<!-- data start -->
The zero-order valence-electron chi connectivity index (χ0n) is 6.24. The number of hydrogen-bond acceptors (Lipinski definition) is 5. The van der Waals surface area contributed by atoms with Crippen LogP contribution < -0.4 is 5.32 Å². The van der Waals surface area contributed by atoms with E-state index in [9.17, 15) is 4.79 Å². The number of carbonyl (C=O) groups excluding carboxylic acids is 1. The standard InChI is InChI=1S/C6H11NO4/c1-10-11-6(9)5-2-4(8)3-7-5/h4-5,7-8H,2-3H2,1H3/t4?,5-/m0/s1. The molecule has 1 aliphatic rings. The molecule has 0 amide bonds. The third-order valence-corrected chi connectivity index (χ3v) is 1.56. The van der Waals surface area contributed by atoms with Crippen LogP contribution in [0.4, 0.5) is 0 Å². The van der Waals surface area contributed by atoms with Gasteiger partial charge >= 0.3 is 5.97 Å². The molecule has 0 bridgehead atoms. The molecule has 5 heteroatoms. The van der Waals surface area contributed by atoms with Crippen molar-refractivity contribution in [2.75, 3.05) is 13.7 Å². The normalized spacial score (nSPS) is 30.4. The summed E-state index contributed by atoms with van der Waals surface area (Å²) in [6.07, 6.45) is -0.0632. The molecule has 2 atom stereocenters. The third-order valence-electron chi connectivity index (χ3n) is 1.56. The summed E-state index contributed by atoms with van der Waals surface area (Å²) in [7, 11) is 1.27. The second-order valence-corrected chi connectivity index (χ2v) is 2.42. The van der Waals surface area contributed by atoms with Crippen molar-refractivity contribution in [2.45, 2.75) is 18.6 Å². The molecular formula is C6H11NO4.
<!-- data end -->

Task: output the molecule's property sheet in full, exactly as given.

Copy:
The zero-order valence-electron chi connectivity index (χ0n) is 6.24. The number of hydrogen-bond acceptors (Lipinski definition) is 5. The van der Waals surface area contributed by atoms with Crippen LogP contribution < -0.4 is 5.32 Å². The van der Waals surface area contributed by atoms with E-state index in [9.17, 15) is 4.79 Å². The number of carbonyl (C=O) groups excluding carboxylic acids is 1. The standard InChI is InChI=1S/C6H11NO4/c1-10-11-6(9)5-2-4(8)3-7-5/h4-5,7-8H,2-3H2,1H3/t4?,5-/m0/s1. The molecule has 1 aliphatic rings. The molecule has 0 amide bonds. The third-order valence-corrected chi connectivity index (χ3v) is 1.56. The van der Waals surface area contributed by atoms with Crippen LogP contribution in [0.4, 0.5) is 0 Å². The van der Waals surface area contributed by atoms with Gasteiger partial charge >= 0.3 is 5.97 Å². The molecule has 0 bridgehead atoms. The molecule has 5 heteroatoms. The van der Waals surface area contributed by atoms with Crippen molar-refractivity contribution in [2.75, 3.05) is 13.7 Å². The normalized spacial score (nSPS) is 30.4. The summed E-state index contributed by atoms with van der Waals surface area (Å²) in [6.07, 6.45) is -0.0632. The molecule has 2 atom stereocenters. The third-order valence-electron chi connectivity index (χ3n) is 1.56. The summed E-state index contributed by atoms with van der Waals surface area (Å²) in [7, 11) is 1.27. The second-order valence-corrected chi connectivity index (χ2v) is 2.42. The van der Waals surface area contributed by atoms with Crippen molar-refractivity contribution in [2.45, 2.75) is 18.6 Å². The molecular formula is C6H11NO4.